Like a private sector retirement plan, military retirement can also be characterized as community property, to the extent earned during marriage. The Uniformed Services Former Spouses’ Protection Act (USFSPA) expressly declares that “disposable retired pay” received as nondisability military retirement and earned during marriage is community property subject to division on divorce.
Under the Soldiers’ and Sailors’ Civil Relief Act of 1940, a default judgment may not be entered in any proceeding in any court unless the petitioner has filed an affidavit stating that:
- The respondent is not currently in the United States military service;
- The respondent is currently in the military; or
- The petitioner is unable to ascertain whether the respondent is currently in the military.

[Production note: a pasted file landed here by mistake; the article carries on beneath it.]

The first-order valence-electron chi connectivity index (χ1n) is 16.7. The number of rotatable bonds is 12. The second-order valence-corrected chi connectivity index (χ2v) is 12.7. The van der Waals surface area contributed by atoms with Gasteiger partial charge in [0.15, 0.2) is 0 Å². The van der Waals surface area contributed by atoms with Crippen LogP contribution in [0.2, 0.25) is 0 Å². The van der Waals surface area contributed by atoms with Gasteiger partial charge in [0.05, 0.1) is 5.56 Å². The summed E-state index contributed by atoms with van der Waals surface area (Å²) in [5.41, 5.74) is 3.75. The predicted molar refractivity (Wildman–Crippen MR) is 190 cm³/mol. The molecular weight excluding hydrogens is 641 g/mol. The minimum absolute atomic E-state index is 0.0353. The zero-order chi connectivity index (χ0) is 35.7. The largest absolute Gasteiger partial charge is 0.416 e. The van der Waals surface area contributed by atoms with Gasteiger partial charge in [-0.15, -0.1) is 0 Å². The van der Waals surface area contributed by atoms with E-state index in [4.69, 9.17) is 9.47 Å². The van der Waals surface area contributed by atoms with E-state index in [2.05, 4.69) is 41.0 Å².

If the respondent is in the military or the petitioner does not know the respondent’s military status, the trial court may enter a judgment only after an attorney has been appointed to represent the respondent. A default judgment taken without following these requirements is not void, but is voidable on a showing of prejudice by the service member. A default judgment taken against a service member during a period of military service or within 30 days of the date military service ends may be reopened by the court that originally rendered judgment if it appears that (1) the service member was prejudiced by reason of military service in making a defense, and (2) the service member has a meritorious or legal defense to all or part of the action. The service member must apply to have the judgment reopened while still a service member or within 90 days of termination of service.